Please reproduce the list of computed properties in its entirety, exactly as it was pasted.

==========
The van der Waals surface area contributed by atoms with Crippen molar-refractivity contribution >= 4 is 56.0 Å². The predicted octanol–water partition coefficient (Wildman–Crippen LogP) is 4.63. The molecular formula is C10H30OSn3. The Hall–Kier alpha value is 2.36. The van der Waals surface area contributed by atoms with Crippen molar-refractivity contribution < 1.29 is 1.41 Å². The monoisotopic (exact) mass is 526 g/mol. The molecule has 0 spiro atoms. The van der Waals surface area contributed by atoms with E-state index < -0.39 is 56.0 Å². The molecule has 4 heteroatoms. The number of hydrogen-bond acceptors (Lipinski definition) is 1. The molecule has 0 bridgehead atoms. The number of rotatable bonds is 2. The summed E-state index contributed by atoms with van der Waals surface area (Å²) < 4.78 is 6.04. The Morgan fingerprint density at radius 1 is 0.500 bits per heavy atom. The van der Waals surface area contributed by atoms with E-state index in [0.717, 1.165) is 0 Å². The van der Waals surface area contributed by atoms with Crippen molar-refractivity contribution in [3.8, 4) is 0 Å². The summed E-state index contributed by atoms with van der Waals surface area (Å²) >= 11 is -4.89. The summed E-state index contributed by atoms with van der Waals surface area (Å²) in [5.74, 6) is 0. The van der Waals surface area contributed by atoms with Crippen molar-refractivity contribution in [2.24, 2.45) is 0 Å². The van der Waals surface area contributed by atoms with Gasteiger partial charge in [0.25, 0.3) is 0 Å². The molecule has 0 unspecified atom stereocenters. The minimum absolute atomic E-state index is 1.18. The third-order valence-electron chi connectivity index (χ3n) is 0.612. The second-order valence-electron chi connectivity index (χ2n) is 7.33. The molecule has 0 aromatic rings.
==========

The van der Waals surface area contributed by atoms with Crippen molar-refractivity contribution >= 4 is 56.0 Å². The predicted octanol–water partition coefficient (Wildman–Crippen LogP) is 4.63. The molecular formula is C10H30OSn3. The Hall–Kier alpha value is 2.36. The van der Waals surface area contributed by atoms with Crippen molar-refractivity contribution < 1.29 is 1.41 Å². The monoisotopic (exact) mass is 526 g/mol. The molecule has 0 spiro atoms. The van der Waals surface area contributed by atoms with E-state index < -0.39 is 56.0 Å². The molecule has 4 heteroatoms. The number of hydrogen-bond acceptors (Lipinski definition) is 1. The molecule has 0 bridgehead atoms. The number of rotatable bonds is 2. The summed E-state index contributed by atoms with van der Waals surface area (Å²) < 4.78 is 6.04. The Morgan fingerprint density at radius 1 is 0.500 bits per heavy atom. The van der Waals surface area contributed by atoms with E-state index in [0.717, 1.165) is 0 Å². The van der Waals surface area contributed by atoms with Crippen molar-refractivity contribution in [3.8, 4) is 0 Å². The summed E-state index contributed by atoms with van der Waals surface area (Å²) >= 11 is -4.89. The summed E-state index contributed by atoms with van der Waals surface area (Å²) in [5.74, 6) is 0. The van der Waals surface area contributed by atoms with Crippen molar-refractivity contribution in [2.24, 2.45) is 0 Å². The van der Waals surface area contributed by atoms with Gasteiger partial charge in [0.25, 0.3) is 0 Å². The molecule has 0 unspecified atom stereocenters. The minimum absolute atomic E-state index is 1.18. The third-order valence-electron chi connectivity index (χ3n) is 0.612. The second-order valence-electron chi connectivity index (χ2n) is 7.33. The molecule has 0 aromatic rings.